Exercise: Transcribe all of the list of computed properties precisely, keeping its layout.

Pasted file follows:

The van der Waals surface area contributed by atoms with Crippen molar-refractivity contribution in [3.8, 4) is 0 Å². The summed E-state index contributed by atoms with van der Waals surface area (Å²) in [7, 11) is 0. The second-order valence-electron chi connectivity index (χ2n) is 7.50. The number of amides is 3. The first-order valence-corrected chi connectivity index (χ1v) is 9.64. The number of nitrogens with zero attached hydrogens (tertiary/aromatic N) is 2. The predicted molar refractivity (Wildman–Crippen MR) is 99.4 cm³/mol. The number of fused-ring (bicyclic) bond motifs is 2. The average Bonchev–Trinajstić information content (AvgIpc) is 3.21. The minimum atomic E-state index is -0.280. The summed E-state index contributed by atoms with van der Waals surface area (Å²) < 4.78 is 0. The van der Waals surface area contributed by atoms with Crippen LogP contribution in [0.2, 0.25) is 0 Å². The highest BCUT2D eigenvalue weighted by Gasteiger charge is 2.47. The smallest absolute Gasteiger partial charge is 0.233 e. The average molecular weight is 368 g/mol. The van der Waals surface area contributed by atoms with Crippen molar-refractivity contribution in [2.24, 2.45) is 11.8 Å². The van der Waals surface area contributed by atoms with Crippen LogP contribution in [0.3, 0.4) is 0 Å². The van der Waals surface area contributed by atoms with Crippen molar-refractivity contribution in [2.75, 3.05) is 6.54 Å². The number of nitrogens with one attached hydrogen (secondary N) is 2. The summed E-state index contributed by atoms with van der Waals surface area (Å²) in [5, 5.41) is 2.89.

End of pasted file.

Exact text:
The van der Waals surface area contributed by atoms with Crippen molar-refractivity contribution in [3.8, 4) is 0 Å². The summed E-state index contributed by atoms with van der Waals surface area (Å²) in [7, 11) is 0. The second-order valence-electron chi connectivity index (χ2n) is 7.50. The number of amides is 3. The first-order valence-corrected chi connectivity index (χ1v) is 9.64. The number of nitrogens with zero attached hydrogens (tertiary/aromatic N) is 2. The predicted molar refractivity (Wildman–Crippen MR) is 99.4 cm³/mol. The number of fused-ring (bicyclic) bond motifs is 2. The average Bonchev–Trinajstić information content (AvgIpc) is 3.21. The minimum atomic E-state index is -0.280. The summed E-state index contributed by atoms with van der Waals surface area (Å²) < 4.78 is 0. The van der Waals surface area contributed by atoms with Crippen LogP contribution in [0.2, 0.25) is 0 Å². The highest BCUT2D eigenvalue weighted by Gasteiger charge is 2.47. The smallest absolute Gasteiger partial charge is 0.233 e. The average molecular weight is 368 g/mol. The van der Waals surface area contributed by atoms with Crippen molar-refractivity contribution in [2.24, 2.45) is 11.8 Å². The van der Waals surface area contributed by atoms with Crippen LogP contribution in [0.3, 0.4) is 0 Å². The van der Waals surface area contributed by atoms with Crippen molar-refractivity contribution in [2.75, 3.05) is 6.54 Å². The number of nitrogens with one attached hydrogen (secondary N) is 2. The summed E-state index contributed by atoms with van der Waals surface area (Å²) in [5, 5.41) is 2.89.